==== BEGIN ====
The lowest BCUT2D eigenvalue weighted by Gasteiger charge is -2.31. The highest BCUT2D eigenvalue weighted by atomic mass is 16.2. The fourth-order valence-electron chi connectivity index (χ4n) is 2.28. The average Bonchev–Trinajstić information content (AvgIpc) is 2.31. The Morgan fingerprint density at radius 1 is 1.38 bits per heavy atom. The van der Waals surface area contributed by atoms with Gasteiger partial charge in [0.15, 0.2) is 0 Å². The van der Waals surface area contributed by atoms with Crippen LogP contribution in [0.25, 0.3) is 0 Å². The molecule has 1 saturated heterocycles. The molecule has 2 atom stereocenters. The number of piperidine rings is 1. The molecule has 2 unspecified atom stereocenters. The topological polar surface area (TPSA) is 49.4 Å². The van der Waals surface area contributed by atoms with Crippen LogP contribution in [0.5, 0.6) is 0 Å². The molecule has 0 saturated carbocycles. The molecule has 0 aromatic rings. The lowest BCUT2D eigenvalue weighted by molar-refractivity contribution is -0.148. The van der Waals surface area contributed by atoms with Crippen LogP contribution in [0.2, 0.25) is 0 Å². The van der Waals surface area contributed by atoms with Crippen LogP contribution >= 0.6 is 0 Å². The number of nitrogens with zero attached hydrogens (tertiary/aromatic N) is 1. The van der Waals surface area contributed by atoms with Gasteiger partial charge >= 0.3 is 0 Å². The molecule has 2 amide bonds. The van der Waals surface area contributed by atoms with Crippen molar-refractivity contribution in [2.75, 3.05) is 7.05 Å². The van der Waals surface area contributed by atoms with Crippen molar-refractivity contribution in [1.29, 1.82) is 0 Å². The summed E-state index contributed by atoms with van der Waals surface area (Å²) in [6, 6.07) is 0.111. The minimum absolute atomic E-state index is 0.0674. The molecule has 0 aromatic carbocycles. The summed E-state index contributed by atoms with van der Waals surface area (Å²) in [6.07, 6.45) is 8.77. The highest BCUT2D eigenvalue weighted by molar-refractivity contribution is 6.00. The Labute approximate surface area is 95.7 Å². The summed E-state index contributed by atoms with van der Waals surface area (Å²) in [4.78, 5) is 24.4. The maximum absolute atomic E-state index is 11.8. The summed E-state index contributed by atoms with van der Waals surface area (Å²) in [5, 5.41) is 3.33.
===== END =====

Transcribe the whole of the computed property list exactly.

The lowest BCUT2D eigenvalue weighted by Gasteiger charge is -2.31. The highest BCUT2D eigenvalue weighted by atomic mass is 16.2. The fourth-order valence-electron chi connectivity index (χ4n) is 2.28. The average Bonchev–Trinajstić information content (AvgIpc) is 2.31. The Morgan fingerprint density at radius 1 is 1.38 bits per heavy atom. The van der Waals surface area contributed by atoms with Gasteiger partial charge in [0.15, 0.2) is 0 Å². The van der Waals surface area contributed by atoms with Crippen LogP contribution in [0.25, 0.3) is 0 Å². The molecule has 1 saturated heterocycles. The molecule has 2 atom stereocenters. The number of piperidine rings is 1. The molecule has 2 unspecified atom stereocenters. The topological polar surface area (TPSA) is 49.4 Å². The van der Waals surface area contributed by atoms with Crippen LogP contribution in [0.5, 0.6) is 0 Å². The molecule has 0 saturated carbocycles. The molecule has 0 aromatic rings. The lowest BCUT2D eigenvalue weighted by molar-refractivity contribution is -0.148. The van der Waals surface area contributed by atoms with Crippen LogP contribution in [0.2, 0.25) is 0 Å². The van der Waals surface area contributed by atoms with Crippen LogP contribution >= 0.6 is 0 Å². The number of nitrogens with zero attached hydrogens (tertiary/aromatic N) is 1. The van der Waals surface area contributed by atoms with Gasteiger partial charge >= 0.3 is 0 Å². The molecule has 2 amide bonds. The van der Waals surface area contributed by atoms with Crippen molar-refractivity contribution in [2.75, 3.05) is 7.05 Å². The van der Waals surface area contributed by atoms with Crippen molar-refractivity contribution in [1.29, 1.82) is 0 Å². The summed E-state index contributed by atoms with van der Waals surface area (Å²) in [6, 6.07) is 0.111. The minimum absolute atomic E-state index is 0.0674. The molecule has 0 aromatic carbocycles. The summed E-state index contributed by atoms with van der Waals surface area (Å²) in [6.07, 6.45) is 8.77. The highest BCUT2D eigenvalue weighted by molar-refractivity contribution is 6.00. The Labute approximate surface area is 95.7 Å². The summed E-state index contributed by atoms with van der Waals surface area (Å²) in [4.78, 5) is 24.4. The maximum absolute atomic E-state index is 11.8. The summed E-state index contributed by atoms with van der Waals surface area (Å²) in [5, 5.41) is 3.33.